Because there's a difference between places like Modi'in Illit, which is right near the Green Line and which most Palestinian leaders have no problem swapping out in the context of an agreement, and Kiryat Arba, which is in the middle of the West Bank.

    • No, Fritz, you're incorrect. Non-Jews would are the spouses of Jewish aliyot are eligible for citizenship through the Law of Return. Otherwise, non-Jews can and do apply for citizenship in Israel through naturalization. Citizenship is available to non-Jews who have been residents for three out of the previous five years.

      As far as the determination of who is a Jew for purposes of the Law of Return, it's not the Rabbinate, but the Jewish Agency who makes the recommendation, where it is acted upon by the Interior Ministry. The requirement is simply a letter from a congregational rabbi. The rules are liberal, and meant to mirror Nuremberg Laws, which classified as a targeted Jew anyone with a Jewish grandparent; the idea is to provide protection for the same class.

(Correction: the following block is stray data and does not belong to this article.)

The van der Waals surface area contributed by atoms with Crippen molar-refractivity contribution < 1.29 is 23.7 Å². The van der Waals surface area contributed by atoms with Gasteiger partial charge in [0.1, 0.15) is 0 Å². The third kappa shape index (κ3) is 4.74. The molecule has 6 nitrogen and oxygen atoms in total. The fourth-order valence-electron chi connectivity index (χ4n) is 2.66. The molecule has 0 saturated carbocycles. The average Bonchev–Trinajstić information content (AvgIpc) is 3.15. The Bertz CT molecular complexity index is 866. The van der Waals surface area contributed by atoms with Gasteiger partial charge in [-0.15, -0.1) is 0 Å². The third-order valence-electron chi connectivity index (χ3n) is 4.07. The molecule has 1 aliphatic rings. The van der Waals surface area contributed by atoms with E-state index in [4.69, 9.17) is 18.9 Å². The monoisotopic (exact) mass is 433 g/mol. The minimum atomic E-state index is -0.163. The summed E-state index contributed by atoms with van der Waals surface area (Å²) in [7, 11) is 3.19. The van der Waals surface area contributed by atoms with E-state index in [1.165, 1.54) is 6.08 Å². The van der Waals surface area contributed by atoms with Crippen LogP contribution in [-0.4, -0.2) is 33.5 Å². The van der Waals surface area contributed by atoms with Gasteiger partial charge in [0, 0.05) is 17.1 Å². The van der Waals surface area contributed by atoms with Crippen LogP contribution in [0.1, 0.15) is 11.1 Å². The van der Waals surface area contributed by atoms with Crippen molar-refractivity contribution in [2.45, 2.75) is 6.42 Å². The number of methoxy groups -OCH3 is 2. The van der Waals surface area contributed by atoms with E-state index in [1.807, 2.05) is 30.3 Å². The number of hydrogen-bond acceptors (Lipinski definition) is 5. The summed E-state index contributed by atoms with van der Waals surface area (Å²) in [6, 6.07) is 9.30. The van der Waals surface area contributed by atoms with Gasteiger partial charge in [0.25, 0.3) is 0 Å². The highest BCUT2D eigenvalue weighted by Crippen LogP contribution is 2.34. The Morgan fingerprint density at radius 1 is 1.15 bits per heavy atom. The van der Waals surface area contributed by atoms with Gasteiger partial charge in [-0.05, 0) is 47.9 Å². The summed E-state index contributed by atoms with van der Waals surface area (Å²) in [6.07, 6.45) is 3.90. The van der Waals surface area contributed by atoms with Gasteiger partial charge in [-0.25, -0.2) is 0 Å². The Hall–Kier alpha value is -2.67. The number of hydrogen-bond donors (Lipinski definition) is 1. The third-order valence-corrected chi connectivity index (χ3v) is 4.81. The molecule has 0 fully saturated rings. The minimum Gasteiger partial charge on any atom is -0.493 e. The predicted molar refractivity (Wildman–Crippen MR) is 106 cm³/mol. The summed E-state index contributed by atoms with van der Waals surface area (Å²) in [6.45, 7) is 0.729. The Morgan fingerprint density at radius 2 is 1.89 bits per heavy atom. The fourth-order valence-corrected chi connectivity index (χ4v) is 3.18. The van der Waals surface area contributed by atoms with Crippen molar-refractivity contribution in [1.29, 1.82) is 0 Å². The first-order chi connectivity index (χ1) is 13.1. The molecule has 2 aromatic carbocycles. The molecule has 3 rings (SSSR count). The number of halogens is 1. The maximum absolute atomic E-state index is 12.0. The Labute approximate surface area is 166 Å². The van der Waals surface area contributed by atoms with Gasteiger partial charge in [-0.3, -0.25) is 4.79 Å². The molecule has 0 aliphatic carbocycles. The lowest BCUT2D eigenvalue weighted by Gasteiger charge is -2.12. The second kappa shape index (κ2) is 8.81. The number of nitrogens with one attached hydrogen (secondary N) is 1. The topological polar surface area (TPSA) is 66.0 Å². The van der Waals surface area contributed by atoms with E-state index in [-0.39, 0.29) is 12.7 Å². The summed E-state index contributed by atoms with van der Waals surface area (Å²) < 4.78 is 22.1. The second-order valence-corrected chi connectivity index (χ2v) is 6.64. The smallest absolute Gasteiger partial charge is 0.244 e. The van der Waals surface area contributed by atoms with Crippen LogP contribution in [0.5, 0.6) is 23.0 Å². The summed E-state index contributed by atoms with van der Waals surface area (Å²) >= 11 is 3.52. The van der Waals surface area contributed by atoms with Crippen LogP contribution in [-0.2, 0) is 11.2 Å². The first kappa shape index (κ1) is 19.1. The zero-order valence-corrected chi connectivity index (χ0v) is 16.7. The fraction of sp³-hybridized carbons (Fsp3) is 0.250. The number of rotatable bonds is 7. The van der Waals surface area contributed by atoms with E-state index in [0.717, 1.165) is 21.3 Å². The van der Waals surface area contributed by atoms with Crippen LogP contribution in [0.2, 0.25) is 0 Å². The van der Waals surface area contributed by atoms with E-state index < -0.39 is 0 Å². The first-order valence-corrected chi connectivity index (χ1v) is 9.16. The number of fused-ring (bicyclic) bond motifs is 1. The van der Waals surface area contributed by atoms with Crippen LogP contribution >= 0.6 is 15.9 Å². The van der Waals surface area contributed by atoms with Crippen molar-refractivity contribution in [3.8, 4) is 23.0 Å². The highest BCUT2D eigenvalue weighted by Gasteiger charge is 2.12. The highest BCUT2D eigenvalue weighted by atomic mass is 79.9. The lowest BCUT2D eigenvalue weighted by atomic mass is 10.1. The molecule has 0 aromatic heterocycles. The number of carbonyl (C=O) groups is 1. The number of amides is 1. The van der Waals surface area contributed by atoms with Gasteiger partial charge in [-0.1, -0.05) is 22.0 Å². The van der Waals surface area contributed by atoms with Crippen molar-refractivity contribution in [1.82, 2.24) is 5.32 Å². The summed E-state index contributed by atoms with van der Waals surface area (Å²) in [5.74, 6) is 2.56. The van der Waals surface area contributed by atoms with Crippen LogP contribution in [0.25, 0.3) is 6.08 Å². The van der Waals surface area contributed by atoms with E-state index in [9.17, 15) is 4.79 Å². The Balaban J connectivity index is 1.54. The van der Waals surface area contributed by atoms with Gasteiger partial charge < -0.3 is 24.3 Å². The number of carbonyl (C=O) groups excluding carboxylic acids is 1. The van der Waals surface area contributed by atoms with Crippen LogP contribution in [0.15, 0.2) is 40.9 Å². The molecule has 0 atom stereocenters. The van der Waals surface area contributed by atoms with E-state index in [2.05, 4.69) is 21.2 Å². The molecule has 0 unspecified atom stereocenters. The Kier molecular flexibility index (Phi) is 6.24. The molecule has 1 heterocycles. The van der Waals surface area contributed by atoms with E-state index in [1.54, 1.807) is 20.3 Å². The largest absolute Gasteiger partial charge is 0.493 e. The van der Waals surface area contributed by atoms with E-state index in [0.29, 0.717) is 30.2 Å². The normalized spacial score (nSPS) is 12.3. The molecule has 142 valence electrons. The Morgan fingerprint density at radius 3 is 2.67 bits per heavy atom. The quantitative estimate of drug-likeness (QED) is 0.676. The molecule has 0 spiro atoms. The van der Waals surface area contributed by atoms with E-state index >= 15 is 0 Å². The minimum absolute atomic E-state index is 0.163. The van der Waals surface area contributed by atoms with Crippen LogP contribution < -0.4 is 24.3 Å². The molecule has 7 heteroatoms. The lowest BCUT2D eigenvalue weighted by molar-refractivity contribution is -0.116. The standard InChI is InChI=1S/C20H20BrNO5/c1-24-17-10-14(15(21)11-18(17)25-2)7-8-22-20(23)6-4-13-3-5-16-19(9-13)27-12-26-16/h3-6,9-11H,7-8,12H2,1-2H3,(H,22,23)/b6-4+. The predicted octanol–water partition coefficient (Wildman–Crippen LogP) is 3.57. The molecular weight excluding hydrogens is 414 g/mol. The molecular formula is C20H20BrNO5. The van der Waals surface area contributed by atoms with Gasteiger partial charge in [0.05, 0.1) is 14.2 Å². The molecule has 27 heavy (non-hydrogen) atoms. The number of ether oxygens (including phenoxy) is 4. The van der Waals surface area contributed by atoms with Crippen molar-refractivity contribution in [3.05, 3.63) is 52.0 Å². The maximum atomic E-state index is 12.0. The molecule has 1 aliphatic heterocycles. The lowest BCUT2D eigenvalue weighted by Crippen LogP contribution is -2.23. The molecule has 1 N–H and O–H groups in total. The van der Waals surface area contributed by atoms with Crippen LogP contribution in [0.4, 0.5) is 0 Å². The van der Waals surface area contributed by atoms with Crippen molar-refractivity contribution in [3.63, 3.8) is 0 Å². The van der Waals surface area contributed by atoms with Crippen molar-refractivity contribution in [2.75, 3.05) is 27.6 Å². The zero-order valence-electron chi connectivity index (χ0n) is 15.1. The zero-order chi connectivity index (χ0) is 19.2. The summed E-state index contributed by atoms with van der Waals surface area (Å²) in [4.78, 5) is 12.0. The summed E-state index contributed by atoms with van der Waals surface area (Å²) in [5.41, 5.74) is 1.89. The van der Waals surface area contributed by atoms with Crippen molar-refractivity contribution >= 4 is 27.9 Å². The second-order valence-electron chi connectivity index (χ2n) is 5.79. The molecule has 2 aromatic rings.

Most of the issues olim have with the Rabbinate occur with regard to issues handled by the rabbinate, such as marriage, but not to citizenship. This is beginning to change in Israel, as more and more people, including Modern Orthodox Jews, bypass the rabbinate.

    • That is not why there is a strong Azeri-Israeli connection, Piotr. There is a strong Azeri-Israeli connection for many reasons, including the fact that Azerbaijan has a large Jewish population that has been treated exceptionally well by the Muslim majority in Azerbaijan.